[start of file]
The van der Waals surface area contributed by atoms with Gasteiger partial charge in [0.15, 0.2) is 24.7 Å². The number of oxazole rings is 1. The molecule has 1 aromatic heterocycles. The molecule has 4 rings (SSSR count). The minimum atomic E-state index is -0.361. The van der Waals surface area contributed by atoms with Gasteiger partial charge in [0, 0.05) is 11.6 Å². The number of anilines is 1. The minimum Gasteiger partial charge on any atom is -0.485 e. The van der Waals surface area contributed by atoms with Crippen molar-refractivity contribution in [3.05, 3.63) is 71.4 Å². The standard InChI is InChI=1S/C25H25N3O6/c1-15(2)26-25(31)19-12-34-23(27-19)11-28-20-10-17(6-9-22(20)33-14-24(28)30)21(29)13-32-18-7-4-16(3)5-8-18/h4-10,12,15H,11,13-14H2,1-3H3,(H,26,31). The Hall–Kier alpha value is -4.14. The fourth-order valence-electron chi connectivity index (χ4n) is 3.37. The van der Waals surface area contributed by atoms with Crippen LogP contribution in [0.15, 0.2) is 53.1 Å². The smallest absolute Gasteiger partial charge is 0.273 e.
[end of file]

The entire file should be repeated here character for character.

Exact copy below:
The van der Waals surface area contributed by atoms with Gasteiger partial charge in [0.15, 0.2) is 24.7 Å². The number of oxazole rings is 1. The molecule has 1 aromatic heterocycles. The molecule has 4 rings (SSSR count). The minimum atomic E-state index is -0.361. The van der Waals surface area contributed by atoms with Gasteiger partial charge in [0, 0.05) is 11.6 Å². The number of anilines is 1. The minimum Gasteiger partial charge on any atom is -0.485 e. The van der Waals surface area contributed by atoms with Crippen molar-refractivity contribution in [3.05, 3.63) is 71.4 Å². The standard InChI is InChI=1S/C25H25N3O6/c1-15(2)26-25(31)19-12-34-23(27-19)11-28-20-10-17(6-9-22(20)33-14-24(28)30)21(29)13-32-18-7-4-16(3)5-8-18/h4-10,12,15H,11,13-14H2,1-3H3,(H,26,31). The Hall–Kier alpha value is -4.14. The fourth-order valence-electron chi connectivity index (χ4n) is 3.37. The van der Waals surface area contributed by atoms with Crippen LogP contribution in [0.15, 0.2) is 53.1 Å². The smallest absolute Gasteiger partial charge is 0.273 e.